Let me make something clear, because there’s a lot of confusion over what “kill your darlings” means. It doesn’t necessarily mean killing off characters. It might. But it doesn’t have to. Darlings aren’t just characters. They’re also pet phrases/words, passages you’re particularly fond of, jokes you think are funny, moral lessons from out of left field, etc. In other words, it’s any extraneous crap that you’re leaving in because you’re a self-indulgent, egotistical creative like the rest of us.
So how do you know if what you’ve written serves characterization, or if it’s a darling that needs to die? I think whatever it is you’re evaluating (in terms of characterization) should serve one of the following three purposes:
- Foreshadowing. Either foreshadowing future character change, or the means by which your character will eventually answer the story question.
- As a means to “show” why a particular path was chosen (protagonist refuses to kill people under any circumstances, and that’s why he/she didn’t use the gun that was within reach…etc.)
- As a means to understand a seemingly illogical attitude.
Each of these things should be treated like salt and pepper in your dinner. The reader is smarter than you think. You don’t need to beat them over the head. You do need to make sure that crucial elements don’t feel like deus ex machina.
Like most elements of the craft, setting can be a mine field if you’re not careful. I place this next to Characterization because I’ve often found it helpful to think of setting like another character. What’s the “one thing”…that “x factor” or “special something” that makes your characters suddenly work? It’s the moment they finally become living, breathing people in your mind. They absolutely cannot live on paper until they first live in your mind.
The same holds true for setting. Until you’re fully vested in your setting, your setting won’t be real for your reader. And, incidentally, this can actually be harder for a writer who sets their world in a familiar environment, because the reader is going to bring their expectations to the table. If you set a story in New York City, you’d better get it right. But it’s more than factual information. It’s about making the city (or whatever your setting is) come to life. Much like your characters, until your setting lives in your mind, it can never live on paper.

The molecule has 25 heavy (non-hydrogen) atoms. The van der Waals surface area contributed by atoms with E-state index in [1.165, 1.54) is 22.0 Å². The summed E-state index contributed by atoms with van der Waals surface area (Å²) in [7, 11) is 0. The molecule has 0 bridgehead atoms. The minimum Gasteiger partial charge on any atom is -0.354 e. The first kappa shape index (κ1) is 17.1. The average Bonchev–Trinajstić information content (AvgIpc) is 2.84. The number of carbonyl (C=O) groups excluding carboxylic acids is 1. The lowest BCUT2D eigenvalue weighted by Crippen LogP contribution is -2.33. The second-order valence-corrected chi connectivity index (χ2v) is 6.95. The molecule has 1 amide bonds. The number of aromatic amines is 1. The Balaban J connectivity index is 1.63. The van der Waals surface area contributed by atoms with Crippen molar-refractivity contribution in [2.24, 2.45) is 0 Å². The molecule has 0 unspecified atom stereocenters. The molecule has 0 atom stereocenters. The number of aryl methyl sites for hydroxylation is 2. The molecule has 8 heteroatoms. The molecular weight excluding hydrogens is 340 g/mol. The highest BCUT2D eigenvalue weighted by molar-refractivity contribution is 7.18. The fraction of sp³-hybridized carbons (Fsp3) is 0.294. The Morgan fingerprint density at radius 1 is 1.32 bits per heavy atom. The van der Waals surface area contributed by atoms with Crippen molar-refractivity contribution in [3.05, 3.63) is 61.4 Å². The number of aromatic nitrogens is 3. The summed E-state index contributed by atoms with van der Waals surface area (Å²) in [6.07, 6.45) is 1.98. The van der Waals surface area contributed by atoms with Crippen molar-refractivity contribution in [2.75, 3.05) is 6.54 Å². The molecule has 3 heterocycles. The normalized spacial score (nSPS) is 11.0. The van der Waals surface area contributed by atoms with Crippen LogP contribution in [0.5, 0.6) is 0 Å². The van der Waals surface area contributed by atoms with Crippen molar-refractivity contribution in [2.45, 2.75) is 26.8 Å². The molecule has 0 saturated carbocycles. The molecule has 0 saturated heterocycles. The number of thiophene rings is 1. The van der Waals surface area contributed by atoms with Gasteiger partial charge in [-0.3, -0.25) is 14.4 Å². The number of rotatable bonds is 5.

But this is where the mine field comes in.
If you reveal too much setting, you risk world-building yourself into a corner you won’t be able to extricate yourself from in subsequent work. Obviously this is more a concern for series writers than writers of standalone novels. If you’re a series writer, keep in mind that once you publish it, it’s canonical. Whether or not you have a better idea later.
If you’re writing a milieu-driven story, then much of what you write should serve the setting. Readers of Lord of the Rings (not watchers of the movie…readers of the book) will tell you that the whole ring business was part of it. But what LoTR really was was a tour of Middle Earth! If you’re not writing a milieu-driven story, then your setting should serve the other elements (plot, pacing, etc).
Don’t be tempted to describe something just for the sake of increasing the size of your paragraphs <gasp>. Filler = bad, okay? Think of this from the reader’s perspective. When a writer spends several sentences describing a table in the corner of a room, he or she had better damned well do something with that table later.
This is actually going to be the shortest section. I like to sum it up by saying if what you’re writing isn’t serving one of the other three elements, then it should be driving your plot, pushing your story to its ultimate conclusion.
If you pinpoint a section that isn’t serving your pacing, characterization, setting, or plot, then there’s a good chance it’s self-indulgent. Consider it a prime candidate to be revised out, because it’s probably not serving your story.